"But I had no concept as to how undeveloped Haiti was … that it basically had no plumbing. We had to rethink this," he added.
At that same time, a group of graduate students from Seattle University had developed a water purification system that could produce 10,000 gallons of clean water every 24 hours.
The issue, at that point, however became getting the purifiers into the country.
Every import, including lifesaving medications, was getting held up at the border by the government and taxed enormously.
That’s when Schilling met with Food for the Poor, a Florida-based nonprofit that feeds about 20,000 people in Haiti seven days a week. It had permission to ship in food for the needy with ease.
Schilling arranged for the graduate students to send the purifiers to the Coconut Creek, Florida, headquarters. When they arrived, Food for the Poor boxed the instruments into their food packages so that they could be delivered without any holdup, Schilling said.
By 2012, Plumbers Without Borders had succeeded in installing 15 such purifiers, which Schilling said is like “winning the lottery” to people in Haiti.
Since that first trip, Schilling has returned to Haiti nine more times, but his mission now has evolved to helping the country become more self-sufficient in tackling sanitation issues.
According to the CDC, 49 percent of rural Haitians rely on open defecation.
To help reduce those figures, Plumbers Without Borders partnered with toilet manufacturer American Standard Brands, a company that won a grant from the Bill and Melinda Gates Foundation for its SaTo toilet pan in 2012. The no-frills system closes off pit latrines from the open air to minimize odor and keep insects from spreading diseases.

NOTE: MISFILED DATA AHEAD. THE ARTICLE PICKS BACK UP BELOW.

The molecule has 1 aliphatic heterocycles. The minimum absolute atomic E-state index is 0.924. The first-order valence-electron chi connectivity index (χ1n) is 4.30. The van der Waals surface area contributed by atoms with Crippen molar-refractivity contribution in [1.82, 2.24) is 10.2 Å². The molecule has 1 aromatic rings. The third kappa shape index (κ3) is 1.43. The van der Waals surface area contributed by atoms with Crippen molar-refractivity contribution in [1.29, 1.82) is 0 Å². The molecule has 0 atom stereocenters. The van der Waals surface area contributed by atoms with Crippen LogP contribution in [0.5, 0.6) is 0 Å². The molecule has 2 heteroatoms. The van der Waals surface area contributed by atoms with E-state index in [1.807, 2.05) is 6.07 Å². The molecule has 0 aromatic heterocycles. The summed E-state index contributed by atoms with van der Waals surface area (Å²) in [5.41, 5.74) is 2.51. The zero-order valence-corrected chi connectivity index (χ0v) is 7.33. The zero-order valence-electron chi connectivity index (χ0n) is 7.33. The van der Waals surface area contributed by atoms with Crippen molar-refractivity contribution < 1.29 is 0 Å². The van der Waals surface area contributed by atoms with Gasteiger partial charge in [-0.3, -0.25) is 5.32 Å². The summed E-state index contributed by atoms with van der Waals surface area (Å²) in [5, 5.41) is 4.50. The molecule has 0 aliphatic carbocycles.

Fred Schilling examines a SaTa toilet in Haiti.
Last November, the company agreed to start licensing the SaTo pan in Haiti. It’s a breakthrough that could bring 5 million toilets to the country in five years, Schilling said.
But the goal now, though, is improving plumbing education in Haiti so that local graduates can install these toilets and also take on major contracting jobs with hotels and clinics that developers typically outsource to foreign workers.
Currently, Haiti Tec, the county’s school which offers technical and vocational training, only has a one-year plumbing program, and it’s pretty rudimentary, according to Schilling.
By comparison, to get certified in the U.S., a student must first complete a two- to five-year program. Becoming a master plumber requires three years of working on the job and then passing an exam, Schilling noted.
Plumbers Without Borders has held plumbing workshops at Haiti Tec and hopes to eventually work to expand the program.
It’s also working on finding ways to encourage more women to get involved in the industry to close the gender inequality gap. The organization recently applied with Haiti Tec for a $500,000 Gates Foundation grant that would launch a women-specific plumbing program.
The interest is already there, as demonstrated by the lengths to which students will go to impress Schilling.
When he held a workshop back in 2011, the area was still devastated, yet half of the students showed up to Schilling’s lecture wearing suits.
“All I had seen was people living in streets and in blue tarps. How in the world could you have a clean suit and tie on?" he said. “That was their way of showing respect.”
When he conducts a similar program in Florida, most people show up in flip-flops.
After a Seattle University graduate student recently gave a lengthy talk on such cumbersome topics as water testing in Haiti, Schilling expected the students to doze off. Instead, they spent two-and-a half hours after asking pointed questions.
“They didn’t miss one word,” Schilling said. “This is life or death for them.”
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CLARIFICATION: This story has been updated to reflect the number of people Food for the Poor serves every day in Haiti.